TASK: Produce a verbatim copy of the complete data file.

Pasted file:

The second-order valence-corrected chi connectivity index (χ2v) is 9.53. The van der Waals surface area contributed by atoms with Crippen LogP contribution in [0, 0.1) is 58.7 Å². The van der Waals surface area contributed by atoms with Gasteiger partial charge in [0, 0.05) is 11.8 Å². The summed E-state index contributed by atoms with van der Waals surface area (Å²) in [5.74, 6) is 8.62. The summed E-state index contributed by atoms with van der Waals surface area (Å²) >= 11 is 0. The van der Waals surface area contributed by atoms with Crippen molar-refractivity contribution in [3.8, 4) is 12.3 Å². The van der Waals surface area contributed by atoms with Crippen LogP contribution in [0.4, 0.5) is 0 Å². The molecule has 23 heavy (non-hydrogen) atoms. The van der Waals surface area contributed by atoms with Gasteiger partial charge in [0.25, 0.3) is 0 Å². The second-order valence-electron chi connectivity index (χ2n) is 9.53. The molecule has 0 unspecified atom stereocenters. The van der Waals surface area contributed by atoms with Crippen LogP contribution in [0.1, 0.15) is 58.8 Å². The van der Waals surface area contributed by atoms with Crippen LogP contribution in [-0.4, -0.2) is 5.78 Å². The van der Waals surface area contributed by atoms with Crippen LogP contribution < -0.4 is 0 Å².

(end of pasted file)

The second-order valence-corrected chi connectivity index (χ2v) is 9.53. The van der Waals surface area contributed by atoms with Crippen LogP contribution in [0, 0.1) is 58.7 Å². The van der Waals surface area contributed by atoms with Gasteiger partial charge in [0, 0.05) is 11.8 Å². The summed E-state index contributed by atoms with van der Waals surface area (Å²) in [5.74, 6) is 8.62. The summed E-state index contributed by atoms with van der Waals surface area (Å²) >= 11 is 0. The van der Waals surface area contributed by atoms with Crippen molar-refractivity contribution in [3.8, 4) is 12.3 Å². The van der Waals surface area contributed by atoms with Crippen LogP contribution in [0.4, 0.5) is 0 Å². The molecule has 23 heavy (non-hydrogen) atoms. The van der Waals surface area contributed by atoms with Gasteiger partial charge in [0.25, 0.3) is 0 Å². The second-order valence-electron chi connectivity index (χ2n) is 9.53. The molecule has 0 unspecified atom stereocenters. The van der Waals surface area contributed by atoms with Crippen LogP contribution in [0.1, 0.15) is 58.8 Å². The van der Waals surface area contributed by atoms with Crippen LogP contribution in [-0.4, -0.2) is 5.78 Å². The van der Waals surface area contributed by atoms with Crippen LogP contribution < -0.4 is 0 Å².